'Sound on board'

Discussion in 'Computer Information' started by reg, Jan 8, 2004.

  1. reg

    reg Guest


    I have been offered a HP PIII 1000ghz system.
    It has 'On-board-sound'.

    I recall some time ago reading that this was not upgradeable.

    Will I be able to replace or upgrade HP's 'on-board' if necessary?

    reg, Jan 8, 2004
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  2. reg

    Jon Danniken Guest

    If it has a free PCI slot (or ISA for that matter), yes.

    Jon Danniken, Jan 8, 2004
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  3. reg

    Ric Guest

    if it's got a spare PCI slot, then it's replaceable. you just disable to
    onboard sound in bios...

    Ric, Jan 8, 2004
  4. Not upgradeable but possibly replaceable. If it can be disabled,
    probably in the BIOS, then you can 'replace' it with your own sound card.

    BTW, some of the onboard sound systems are quite good these days.
    Probably not on an older system like this, but it might be worth
    checking out.

    Onboard sound doesn't define quality-you could theoretically take the
    best sound card on the market & build it into a mobo, at which point it
    would become onboard sound-and yet it would still be the best sound
    Calvin Crumrine, Jan 8, 2004
  5. Boot the computer and hit delete (or whatever key HP uses) to get into BIOS
    and see if it's possible to turn off onboard sound. Sometimes if you have
    an aftermarket sound card and onboard sound is enabled, there are problems.
    I haven't had any myself, but I've heard of them. I don't know why you
    couldn't add a Turtle Beach or SoundBlaster card for sound.

    Big Daddy Ruel Smith

    My SuSE Linux machine uptime:
    4:12pm up 32 days 0:58, 3 users, load average: 0.49, 0.33, 0.20

    My Windows XP machine uptime:
    Something less...
    Ruel Smith (Big Daddy), Jan 8, 2004
  6. 1000ghz? Like 1 Terrahertz? Boy that's fast........
    George A Hamilton, Jan 9, 2004
  7. reg

    Plato Guest

    I agree Calvin, tho I'd take umbridge regarding your "old PC" comment as
    I'm writing this on a P400 [grin]. Anyway, yes the quality of onboard
    sound varies greatly. For example, if you go with a quality motherboard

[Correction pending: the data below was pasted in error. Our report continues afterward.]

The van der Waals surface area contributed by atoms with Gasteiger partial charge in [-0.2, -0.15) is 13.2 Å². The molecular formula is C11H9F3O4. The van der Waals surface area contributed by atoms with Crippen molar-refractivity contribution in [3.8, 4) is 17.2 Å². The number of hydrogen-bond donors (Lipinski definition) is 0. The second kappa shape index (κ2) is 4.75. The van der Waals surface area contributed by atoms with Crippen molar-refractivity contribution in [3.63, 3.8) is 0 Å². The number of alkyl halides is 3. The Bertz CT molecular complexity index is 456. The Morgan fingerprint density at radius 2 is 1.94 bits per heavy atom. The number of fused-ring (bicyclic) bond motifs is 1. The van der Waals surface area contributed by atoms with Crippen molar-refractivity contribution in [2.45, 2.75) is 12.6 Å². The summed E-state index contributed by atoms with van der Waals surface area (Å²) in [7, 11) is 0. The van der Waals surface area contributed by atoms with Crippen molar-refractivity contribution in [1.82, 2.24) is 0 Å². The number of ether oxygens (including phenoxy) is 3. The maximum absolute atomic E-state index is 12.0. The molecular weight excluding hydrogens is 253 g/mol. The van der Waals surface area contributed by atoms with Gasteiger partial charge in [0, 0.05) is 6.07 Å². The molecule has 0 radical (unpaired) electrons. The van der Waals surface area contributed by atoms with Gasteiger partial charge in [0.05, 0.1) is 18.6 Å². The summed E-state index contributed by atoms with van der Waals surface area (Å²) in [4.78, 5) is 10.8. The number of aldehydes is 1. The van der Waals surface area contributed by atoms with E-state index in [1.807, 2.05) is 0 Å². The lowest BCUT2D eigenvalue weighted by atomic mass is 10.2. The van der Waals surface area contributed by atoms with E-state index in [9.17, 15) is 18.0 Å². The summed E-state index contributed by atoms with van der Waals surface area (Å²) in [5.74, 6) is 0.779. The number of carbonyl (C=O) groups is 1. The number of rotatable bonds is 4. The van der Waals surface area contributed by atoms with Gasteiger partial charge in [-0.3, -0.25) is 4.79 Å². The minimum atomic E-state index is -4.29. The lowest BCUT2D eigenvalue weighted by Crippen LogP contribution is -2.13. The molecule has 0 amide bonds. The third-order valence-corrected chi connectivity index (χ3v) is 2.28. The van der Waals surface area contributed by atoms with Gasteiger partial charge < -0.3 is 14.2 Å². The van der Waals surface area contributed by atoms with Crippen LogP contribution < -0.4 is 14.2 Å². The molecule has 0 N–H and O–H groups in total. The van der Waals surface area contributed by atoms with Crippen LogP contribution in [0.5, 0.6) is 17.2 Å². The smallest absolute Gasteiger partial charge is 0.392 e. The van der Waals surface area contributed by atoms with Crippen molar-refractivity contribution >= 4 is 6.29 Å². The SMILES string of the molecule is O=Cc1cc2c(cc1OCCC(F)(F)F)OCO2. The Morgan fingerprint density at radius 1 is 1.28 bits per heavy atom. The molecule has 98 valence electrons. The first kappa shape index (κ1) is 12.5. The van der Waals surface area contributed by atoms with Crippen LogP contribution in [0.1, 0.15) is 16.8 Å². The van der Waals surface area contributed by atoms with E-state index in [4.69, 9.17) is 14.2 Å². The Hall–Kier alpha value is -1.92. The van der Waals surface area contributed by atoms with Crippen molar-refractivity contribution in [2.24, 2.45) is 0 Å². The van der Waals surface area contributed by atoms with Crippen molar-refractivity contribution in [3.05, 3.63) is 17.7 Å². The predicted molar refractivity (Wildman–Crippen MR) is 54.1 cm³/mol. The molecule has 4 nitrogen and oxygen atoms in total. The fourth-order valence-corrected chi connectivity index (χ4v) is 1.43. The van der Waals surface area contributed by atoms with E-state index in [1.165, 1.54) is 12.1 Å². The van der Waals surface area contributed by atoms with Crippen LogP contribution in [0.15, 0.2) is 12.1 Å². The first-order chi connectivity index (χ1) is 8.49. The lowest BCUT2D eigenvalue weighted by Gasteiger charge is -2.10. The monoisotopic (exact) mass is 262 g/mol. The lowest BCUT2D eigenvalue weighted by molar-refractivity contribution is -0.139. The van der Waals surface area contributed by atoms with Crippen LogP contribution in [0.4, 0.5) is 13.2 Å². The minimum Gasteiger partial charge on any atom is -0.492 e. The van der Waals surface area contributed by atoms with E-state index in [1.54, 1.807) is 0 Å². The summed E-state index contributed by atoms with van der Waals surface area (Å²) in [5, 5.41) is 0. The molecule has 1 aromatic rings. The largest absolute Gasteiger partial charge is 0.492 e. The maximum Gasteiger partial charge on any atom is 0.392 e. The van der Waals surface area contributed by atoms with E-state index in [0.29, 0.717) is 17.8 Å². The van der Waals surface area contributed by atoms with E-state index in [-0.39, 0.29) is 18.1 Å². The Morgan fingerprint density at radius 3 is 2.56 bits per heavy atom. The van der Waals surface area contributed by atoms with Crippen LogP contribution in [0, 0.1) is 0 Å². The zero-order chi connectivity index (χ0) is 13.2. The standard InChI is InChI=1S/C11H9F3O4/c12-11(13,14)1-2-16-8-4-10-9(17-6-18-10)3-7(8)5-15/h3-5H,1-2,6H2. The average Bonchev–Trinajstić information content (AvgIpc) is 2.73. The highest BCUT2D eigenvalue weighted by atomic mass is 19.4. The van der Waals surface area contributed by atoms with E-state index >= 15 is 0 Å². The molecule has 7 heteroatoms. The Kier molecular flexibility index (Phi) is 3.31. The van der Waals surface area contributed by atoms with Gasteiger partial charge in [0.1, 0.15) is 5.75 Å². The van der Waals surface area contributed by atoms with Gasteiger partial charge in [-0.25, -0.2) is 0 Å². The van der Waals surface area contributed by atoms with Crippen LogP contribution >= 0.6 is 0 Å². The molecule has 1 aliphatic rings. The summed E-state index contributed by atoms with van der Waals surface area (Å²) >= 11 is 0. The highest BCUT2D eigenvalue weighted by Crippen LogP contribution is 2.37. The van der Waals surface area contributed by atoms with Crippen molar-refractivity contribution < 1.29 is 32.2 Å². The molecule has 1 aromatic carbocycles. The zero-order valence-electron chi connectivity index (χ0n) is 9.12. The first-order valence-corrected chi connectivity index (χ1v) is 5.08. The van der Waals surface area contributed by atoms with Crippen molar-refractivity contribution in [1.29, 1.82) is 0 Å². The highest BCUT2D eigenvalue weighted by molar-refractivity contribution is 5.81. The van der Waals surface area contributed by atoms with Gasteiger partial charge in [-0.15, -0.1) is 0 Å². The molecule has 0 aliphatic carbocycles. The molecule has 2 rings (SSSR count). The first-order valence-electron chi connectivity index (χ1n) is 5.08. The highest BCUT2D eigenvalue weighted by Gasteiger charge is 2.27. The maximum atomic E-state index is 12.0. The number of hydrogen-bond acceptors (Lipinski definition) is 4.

like ASUS or AOPEN with onboard sound even a computer tech may be
    perfectly happy with the sound chipset they use.

    The motherboard CD makes it easy to install/reinstall the drivers, and
    if you lose the motherboard CD, one can easily find the drivers for the
    Yamaha or other "card" that's on the mobo. On the other hand, if you're
    using a PCchips/Jetway motherboard you're likely to find driver
    installations a hassle if the system is older.
    Plato, Jan 9, 2004
  8. reg

    DeMoN LaG Guest

    Honestly, the only onboard sound I've /ever/ found acceptable is the
    chipset on my Asus A7N8X-Deluxe. 6 channel, nVidida SoundStorm enabled,
    all sounds fantastic. This isn't even true of all nForce2 boards though,
    as my brother's Chaintech nForce2 has a different chipset for sound that is
    only 4 channel, no SoundStorm, and sounds pretty bad compared to my
    TurtleBeach Santa Cruz (which replaced the onboard sound in that machine).

    Even the older Asus and Epox boards I've owned (from Slot 1 through
    SocketA) have relatively crappy sound compared to a decent $35 sound card.
    For someone who just hears windows noises, the sound is definitely
    adaquate, but for someone who listens to a lot of music and plays a lot of
    games, I think something like a Santa Cruz for $40 from newegg.com is
    probably the best $40 they could spend.
    DeMoN LaG, Jan 9, 2004
  9. reg

    jeffc Guest

    HP is somewhat known for proprietary components, but these days it's very
    common for motherboards to have an audio chip built in, or "on board", so
    it's not an HP thing per se. If it has free slots, you can add your own
    video card and disable on board audio for all contemporary motherboards I've
    jeffc, Jan 9, 2004
  10. reg

    jeffc Guest

    To be clear, you are not replacing it, but overriding it.
    jeffc, Jan 9, 2004
  11. To Plato: 'old PC' was referring to when it was probably manufactured,
    not to obsolesence. At work I use a 1GHz PIII. At home I use a 400MHz
    PII although I'm in the process of setting up a 1.8GHz P4.

    To Demon: I agree about the general quality of onboard sound-but it's
    that one exception (and any that I might *not* know about) that
    prevented me from agreeing that all onboard sound was crappy. And I
    believe that the board you cite is fairly new, like within the past
    year, isn't it? (Won't swear to that as I can't find anything stating
    when they started manufacturing it, but a quick search didn't turn up
    any references to it earlier than 2003.)

    Since a 1GHz PIII was likely manufactured earlier than that I assume
    that it has crappy sound-but it's only an assumption so my advice was to
    Calvin Crumrine, Jan 9, 2004
  12. reg

    George Ruch Guest

    Let's see... Optically coupled logic, near infrared clock frequency...
    Where'd you get this beast, anyway? <G,d &r>

    | George Ruch |
    | "Is there life in Clovis after Clovis Man?" |
    George Ruch, Jan 10, 2004
  13. reg

    Wizard Guest

    Unless the offer is FREE then the smart thing to do is decline the
    Wizard, Jan 10, 2004
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